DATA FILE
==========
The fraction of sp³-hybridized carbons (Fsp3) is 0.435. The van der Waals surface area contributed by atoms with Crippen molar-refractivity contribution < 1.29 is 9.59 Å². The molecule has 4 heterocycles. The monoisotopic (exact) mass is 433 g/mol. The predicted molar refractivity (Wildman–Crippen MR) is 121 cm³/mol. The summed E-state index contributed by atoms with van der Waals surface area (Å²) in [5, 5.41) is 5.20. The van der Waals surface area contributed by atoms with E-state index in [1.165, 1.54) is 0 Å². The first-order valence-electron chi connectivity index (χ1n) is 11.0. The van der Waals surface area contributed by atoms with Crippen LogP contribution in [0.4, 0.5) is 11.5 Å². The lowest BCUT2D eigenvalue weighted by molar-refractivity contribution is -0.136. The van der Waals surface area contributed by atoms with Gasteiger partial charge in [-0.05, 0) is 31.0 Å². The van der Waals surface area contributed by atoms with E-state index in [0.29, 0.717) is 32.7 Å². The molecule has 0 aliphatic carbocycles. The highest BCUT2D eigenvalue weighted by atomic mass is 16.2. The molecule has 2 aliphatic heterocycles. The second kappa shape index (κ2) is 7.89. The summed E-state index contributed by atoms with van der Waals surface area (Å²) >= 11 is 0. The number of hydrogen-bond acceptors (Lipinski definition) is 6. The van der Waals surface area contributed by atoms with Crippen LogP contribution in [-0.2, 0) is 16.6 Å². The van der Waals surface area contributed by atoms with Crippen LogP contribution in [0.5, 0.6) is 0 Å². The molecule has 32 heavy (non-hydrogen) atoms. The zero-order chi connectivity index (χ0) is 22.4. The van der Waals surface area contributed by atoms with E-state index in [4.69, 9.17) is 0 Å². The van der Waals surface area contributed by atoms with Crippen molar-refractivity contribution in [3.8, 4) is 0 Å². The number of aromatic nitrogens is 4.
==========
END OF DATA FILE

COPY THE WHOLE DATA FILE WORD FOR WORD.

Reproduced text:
The fraction of sp³-hybridized carbons (Fsp3) is 0.435. The van der Waals surface area contributed by atoms with Crippen molar-refractivity contribution < 1.29 is 9.59 Å². The molecule has 4 heterocycles. The monoisotopic (exact) mass is 433 g/mol. The predicted molar refractivity (Wildman–Crippen MR) is 121 cm³/mol. The summed E-state index contributed by atoms with van der Waals surface area (Å²) in [5, 5.41) is 5.20. The van der Waals surface area contributed by atoms with E-state index in [1.165, 1.54) is 0 Å². The first-order valence-electron chi connectivity index (χ1n) is 11.0. The van der Waals surface area contributed by atoms with Crippen LogP contribution in [0.4, 0.5) is 11.5 Å². The lowest BCUT2D eigenvalue weighted by molar-refractivity contribution is -0.136. The van der Waals surface area contributed by atoms with Gasteiger partial charge in [-0.05, 0) is 31.0 Å². The van der Waals surface area contributed by atoms with E-state index in [0.29, 0.717) is 32.7 Å². The molecule has 0 aliphatic carbocycles. The highest BCUT2D eigenvalue weighted by atomic mass is 16.2. The molecule has 2 aliphatic heterocycles. The second kappa shape index (κ2) is 7.89. The summed E-state index contributed by atoms with van der Waals surface area (Å²) >= 11 is 0. The number of hydrogen-bond acceptors (Lipinski definition) is 6. The van der Waals surface area contributed by atoms with Crippen LogP contribution in [-0.2, 0) is 16.6 Å². The van der Waals surface area contributed by atoms with Crippen LogP contribution in [0.5, 0.6) is 0 Å². The molecule has 32 heavy (non-hydrogen) atoms. The zero-order chi connectivity index (χ0) is 22.4. The van der Waals surface area contributed by atoms with E-state index in [4.69, 9.17) is 0 Å². The van der Waals surface area contributed by atoms with Crippen molar-refractivity contribution in [3.8, 4) is 0 Å². The number of aromatic nitrogens is 4.